It’s like the late 1990s, when the clash between online child protection and citizens’ rights first surfaced – and confounded the US’s highest courts for years. For example, after (all but Sect. 230 of) the Communications Decency Act was struck down by the Supreme Court on First Amendment grounds in 1997, the next such legislative effort, the Child Online Protection Act, which Congress passed in 1998, went through three rounds of litigation involving both the Supreme Court and the Third Circuit Court of Appeals before the Supreme Court finally refused in 2009 to hear appeals, effectively shutting COPA down. Back then the clash was with free speech rights. Now it’s child protection vs. privacy rights. Even as privacy activists are decrying Apple’s announcement, child protection activists are applauding it (see this by John Carr in the UK).
Apple not a joiner
Which shows how complicated the Internet – the media environment that changed so much, including the definition of “community” and standards that courts used – has made it to protect vulnerable people. Ironically, Apple has never been a joiner where international cross-sector work on child online safety is concerned. Unlike other tech giants, it never formed a safety advisory board and was conspicuously absent from national task forces and international forums on the subject. It did join the Technology Coalition, formed in 2006 to combat global trafficking in CSAM (child sexual abuse material), but it isn’t known for contributing technology to that cause; Microsoft, Google and Facebook are the Coalition members known for that. So it appears Apple didn’t check these latest child-protection innovations with anyone but champions of online child protection such as NCMEC (the National Center for Missing & Exploited Children), to which Internet companies are required by federal law to report CSAM.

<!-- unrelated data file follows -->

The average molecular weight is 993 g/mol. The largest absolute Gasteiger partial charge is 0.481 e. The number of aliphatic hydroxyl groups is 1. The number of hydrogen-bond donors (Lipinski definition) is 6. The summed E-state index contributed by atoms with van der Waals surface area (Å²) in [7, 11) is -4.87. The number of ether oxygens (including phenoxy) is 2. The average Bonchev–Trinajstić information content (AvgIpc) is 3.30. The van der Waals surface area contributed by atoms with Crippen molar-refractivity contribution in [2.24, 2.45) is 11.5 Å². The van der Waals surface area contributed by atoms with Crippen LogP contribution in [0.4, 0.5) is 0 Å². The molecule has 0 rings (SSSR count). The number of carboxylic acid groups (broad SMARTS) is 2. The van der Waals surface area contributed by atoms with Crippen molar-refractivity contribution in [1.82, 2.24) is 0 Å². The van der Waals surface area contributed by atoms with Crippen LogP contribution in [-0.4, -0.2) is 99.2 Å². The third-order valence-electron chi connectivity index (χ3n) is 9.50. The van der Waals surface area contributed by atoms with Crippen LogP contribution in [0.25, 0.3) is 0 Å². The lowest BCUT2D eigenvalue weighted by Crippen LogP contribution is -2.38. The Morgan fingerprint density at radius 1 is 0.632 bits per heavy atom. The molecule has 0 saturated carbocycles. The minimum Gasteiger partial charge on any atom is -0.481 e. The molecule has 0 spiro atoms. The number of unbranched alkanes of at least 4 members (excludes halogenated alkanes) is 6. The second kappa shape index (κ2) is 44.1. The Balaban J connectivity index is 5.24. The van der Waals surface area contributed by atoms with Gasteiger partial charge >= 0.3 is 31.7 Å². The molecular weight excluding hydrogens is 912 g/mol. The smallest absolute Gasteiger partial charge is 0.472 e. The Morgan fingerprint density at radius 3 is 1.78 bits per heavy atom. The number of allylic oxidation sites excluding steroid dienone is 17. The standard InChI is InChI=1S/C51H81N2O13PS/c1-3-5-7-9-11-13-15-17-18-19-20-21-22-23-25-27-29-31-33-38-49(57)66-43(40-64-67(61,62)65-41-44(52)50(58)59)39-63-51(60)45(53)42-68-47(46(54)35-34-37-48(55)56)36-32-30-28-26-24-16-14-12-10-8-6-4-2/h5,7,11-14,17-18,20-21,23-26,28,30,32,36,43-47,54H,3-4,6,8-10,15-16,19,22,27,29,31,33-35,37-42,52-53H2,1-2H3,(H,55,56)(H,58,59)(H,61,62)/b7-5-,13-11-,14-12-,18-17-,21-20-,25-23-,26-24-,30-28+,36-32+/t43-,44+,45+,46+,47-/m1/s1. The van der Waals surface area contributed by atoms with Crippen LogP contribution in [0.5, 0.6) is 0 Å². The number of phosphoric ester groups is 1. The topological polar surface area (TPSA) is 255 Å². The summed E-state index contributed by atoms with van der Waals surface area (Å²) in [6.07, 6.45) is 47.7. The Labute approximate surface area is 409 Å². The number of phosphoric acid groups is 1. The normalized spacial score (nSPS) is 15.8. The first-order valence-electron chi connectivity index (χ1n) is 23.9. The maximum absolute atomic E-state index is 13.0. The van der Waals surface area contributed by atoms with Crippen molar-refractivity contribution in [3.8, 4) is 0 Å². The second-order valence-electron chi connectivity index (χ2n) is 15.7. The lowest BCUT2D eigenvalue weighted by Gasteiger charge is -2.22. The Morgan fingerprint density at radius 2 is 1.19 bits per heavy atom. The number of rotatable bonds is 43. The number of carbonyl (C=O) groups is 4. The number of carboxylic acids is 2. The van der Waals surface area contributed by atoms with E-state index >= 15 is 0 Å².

But whether in a silo or not, Apple’s CSAM detection technology is innovative and will, if it goes forward, improve the company’s ability to address part of this egregious social problem. Which needs improvement. According to NCMEC’s 2020 report, Apple reported 265 images of CSAM last year, compared to the 20.3 million Facebook reported. Apple just wasn’t finding it. Do we want Apple to find it? That’s a hard question for privacy activists, I suspect. I say “part” of it, because this fix is only for detecting known child abuse images, not new such material and as yet undetected victimization.